The Apparent Pragmatism of Polarities

In Uncategorized on January 23, 2011 at 3:57 pm

I’m confident it surprises no one that I am profoundly uncomfortable with absolutism or fundamentalism of almost every stripe.

As a Christian who believes that Jesus was fully God and man and who confesses that God is both one and three, I am profoundly uncomfortable with theological approaches like strict Calvinism, which often seems to elevate the transcendence of God as the expense of his immanence and has a developed a hermeneutic which tends to turn non-essentials of the faith – such as the role of women in ministry or the eternal timing of election – into litmus tests of one’s fidelity to Jesus and inclusion in the faith. Similarly, I am not on the same page as extremely progressive Christians who often appear to embrace Jesus as one guru among many and in so doing reduce their focus on the wholly unique transformation that is available to communities and individuals through both the completed work of Jesus (i.e., his life, death, burial, resurrection and Kingdom reign) as well as the practice of picking up our cross, suffering beside Jesus and delighting in the in-breaking and unfolding of God’s Kingdom.

I’ve also drafted a paragraph about how similar polarities play out within the disability advocacy and social services field, but I’ll spare you.

In my experience, surrendering to polarities always seems intellectually dishonest and feels incredibly inauthentic. And yet it often appears that those who embrace and promote the polarities, such as Mark Driscoll and the Acts 29 church planting movement or, in another era, Harry Emerson Fosdick of Riverside Church in NYC, are the ones who are able to develop distinctive voices and, in some instances, take real strides towards inspiring social and personal change.

I’ve known enough accomplished or aspiring leaders to realize that these individuals are often much more nuanced in person than they ever appear to be or are willing to openly admit to in midst of fulfilling their professional duties. I have also seen these people use the polarities like a well hewn tools to accomplish their organizational and personal goals or, in some instances, protect their income and/or position of power.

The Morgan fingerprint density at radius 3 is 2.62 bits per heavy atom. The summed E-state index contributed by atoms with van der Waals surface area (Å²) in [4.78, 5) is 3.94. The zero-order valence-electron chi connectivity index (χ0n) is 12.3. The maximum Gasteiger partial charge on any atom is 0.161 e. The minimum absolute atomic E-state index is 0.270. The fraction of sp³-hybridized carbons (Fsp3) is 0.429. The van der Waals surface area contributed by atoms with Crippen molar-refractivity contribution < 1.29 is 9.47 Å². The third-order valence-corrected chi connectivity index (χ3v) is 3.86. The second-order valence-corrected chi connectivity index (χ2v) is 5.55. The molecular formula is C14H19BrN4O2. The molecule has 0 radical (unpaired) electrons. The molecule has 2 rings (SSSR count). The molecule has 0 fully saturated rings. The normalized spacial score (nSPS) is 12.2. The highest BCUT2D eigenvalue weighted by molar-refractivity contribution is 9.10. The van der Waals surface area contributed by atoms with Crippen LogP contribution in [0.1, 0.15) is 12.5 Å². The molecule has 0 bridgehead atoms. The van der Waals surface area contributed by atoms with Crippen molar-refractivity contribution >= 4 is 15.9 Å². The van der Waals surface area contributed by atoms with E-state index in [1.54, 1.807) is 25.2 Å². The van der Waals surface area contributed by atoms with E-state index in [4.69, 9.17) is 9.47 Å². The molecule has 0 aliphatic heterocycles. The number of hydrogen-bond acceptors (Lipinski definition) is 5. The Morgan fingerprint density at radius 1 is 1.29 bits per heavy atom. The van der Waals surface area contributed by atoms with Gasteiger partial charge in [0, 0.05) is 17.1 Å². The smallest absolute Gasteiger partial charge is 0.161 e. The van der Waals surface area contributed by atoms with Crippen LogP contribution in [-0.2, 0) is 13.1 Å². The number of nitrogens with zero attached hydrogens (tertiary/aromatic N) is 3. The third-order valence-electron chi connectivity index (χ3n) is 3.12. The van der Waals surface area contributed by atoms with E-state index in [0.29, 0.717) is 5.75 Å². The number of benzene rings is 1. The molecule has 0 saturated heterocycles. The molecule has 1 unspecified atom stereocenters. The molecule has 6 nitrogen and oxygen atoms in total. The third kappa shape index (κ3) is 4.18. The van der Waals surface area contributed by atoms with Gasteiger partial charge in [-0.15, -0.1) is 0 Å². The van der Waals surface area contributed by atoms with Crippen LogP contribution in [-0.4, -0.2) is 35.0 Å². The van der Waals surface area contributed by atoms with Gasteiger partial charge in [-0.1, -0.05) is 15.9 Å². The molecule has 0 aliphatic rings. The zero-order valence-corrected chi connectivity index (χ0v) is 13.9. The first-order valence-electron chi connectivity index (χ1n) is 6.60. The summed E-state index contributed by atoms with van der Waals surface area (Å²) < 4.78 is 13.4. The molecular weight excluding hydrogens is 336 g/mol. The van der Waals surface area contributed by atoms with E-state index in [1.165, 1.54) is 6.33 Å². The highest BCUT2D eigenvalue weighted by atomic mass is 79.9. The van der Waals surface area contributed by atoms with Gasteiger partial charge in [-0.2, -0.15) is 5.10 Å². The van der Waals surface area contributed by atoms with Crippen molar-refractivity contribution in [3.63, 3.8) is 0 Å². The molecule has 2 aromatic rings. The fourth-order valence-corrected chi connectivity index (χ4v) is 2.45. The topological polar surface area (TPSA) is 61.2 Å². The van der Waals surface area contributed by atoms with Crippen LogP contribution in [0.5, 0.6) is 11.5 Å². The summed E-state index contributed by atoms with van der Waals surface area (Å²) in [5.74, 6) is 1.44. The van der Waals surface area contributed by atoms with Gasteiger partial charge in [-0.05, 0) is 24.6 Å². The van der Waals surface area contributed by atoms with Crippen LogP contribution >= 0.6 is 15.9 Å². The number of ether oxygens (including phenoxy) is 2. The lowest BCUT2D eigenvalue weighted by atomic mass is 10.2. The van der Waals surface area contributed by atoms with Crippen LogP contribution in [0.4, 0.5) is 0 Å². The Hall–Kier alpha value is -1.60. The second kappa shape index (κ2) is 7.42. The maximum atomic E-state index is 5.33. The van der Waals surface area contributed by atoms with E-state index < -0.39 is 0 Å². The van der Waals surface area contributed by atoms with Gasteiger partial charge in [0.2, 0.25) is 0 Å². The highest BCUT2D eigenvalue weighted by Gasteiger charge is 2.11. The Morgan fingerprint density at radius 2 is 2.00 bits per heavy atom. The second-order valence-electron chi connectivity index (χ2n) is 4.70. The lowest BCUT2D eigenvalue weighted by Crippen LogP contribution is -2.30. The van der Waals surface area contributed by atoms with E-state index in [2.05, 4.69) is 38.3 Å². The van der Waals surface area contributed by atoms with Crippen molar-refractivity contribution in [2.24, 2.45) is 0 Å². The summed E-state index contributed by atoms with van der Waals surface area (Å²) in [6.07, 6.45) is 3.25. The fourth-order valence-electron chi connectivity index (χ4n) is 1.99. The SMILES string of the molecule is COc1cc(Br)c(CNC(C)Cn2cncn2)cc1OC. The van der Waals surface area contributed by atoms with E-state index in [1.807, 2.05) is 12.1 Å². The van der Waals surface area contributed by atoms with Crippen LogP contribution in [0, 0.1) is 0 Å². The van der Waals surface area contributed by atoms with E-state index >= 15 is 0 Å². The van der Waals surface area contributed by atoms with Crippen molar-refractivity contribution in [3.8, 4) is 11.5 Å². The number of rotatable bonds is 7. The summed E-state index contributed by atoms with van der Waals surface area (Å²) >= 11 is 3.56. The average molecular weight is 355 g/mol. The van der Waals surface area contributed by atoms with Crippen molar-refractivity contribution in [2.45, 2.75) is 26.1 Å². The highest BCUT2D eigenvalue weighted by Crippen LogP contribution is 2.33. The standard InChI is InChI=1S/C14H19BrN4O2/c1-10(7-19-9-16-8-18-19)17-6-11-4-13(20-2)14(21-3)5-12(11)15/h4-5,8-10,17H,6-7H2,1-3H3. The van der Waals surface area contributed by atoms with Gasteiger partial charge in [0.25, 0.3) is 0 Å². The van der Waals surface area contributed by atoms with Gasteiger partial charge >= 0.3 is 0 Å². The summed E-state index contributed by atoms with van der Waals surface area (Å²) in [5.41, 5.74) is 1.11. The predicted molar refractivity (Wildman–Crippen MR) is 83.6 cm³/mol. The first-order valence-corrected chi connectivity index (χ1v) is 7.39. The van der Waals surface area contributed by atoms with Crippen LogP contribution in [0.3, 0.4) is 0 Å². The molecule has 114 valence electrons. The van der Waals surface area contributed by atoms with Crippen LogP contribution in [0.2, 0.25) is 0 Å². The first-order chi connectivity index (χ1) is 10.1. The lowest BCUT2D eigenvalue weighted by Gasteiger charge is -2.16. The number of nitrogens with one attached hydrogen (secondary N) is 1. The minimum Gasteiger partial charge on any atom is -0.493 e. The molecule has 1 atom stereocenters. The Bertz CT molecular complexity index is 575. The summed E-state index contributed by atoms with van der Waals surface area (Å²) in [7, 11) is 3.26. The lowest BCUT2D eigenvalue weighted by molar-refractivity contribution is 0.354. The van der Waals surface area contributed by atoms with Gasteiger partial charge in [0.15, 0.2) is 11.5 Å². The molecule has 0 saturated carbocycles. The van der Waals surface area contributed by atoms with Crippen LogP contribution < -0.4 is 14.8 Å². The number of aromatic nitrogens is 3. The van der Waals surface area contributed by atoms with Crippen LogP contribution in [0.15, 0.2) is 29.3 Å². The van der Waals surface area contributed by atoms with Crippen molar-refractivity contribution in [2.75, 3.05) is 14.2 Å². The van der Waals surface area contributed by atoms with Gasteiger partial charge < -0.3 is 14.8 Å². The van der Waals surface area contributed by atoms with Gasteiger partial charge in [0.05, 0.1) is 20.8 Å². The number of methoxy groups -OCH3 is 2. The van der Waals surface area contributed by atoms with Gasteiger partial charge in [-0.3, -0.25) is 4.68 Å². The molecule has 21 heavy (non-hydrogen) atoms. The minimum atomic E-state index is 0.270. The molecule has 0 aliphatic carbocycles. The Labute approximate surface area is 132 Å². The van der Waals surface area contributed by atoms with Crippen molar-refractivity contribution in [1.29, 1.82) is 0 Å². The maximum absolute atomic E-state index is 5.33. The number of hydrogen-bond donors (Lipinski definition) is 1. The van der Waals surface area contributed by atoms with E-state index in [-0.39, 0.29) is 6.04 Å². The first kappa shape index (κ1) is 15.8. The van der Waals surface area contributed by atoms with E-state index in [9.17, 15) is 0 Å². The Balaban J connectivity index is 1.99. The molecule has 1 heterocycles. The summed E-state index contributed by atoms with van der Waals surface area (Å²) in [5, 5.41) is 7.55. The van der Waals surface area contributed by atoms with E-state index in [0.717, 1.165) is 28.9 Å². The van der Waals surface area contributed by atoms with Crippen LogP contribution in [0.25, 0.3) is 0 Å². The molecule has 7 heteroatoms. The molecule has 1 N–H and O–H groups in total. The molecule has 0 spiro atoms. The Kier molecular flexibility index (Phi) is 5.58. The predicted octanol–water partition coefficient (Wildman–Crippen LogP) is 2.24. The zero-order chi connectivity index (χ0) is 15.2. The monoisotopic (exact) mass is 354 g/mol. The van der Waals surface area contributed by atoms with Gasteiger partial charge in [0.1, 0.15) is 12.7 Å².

I’ve also personally realized, time and again, that refusing to embrace, wield, or at least profess the polarities leaves one outside of the power structure and, usually, an object of suspicion. So, I’m starting to wonder if the pragmatic use of polarities is a necessary practice for maturing leaders. Perhaps my commitment to living in the tension between polarities and my passion for authenticity – an emotional quality which I have sometimes elevated almost to the level of an absolute – are marks of an adolescent leader who needs to emerge.

I don’t know. Your armchair analysis is welcome.

  1. […] This post was mentioned on Twitter by Evangelical, Jeff Gentry. Jeff Gentry said: Just posted on "The Apparent Pragmatism of Polarities" at The Inconsistent Adopted. Bet you can't wait to read that. […]

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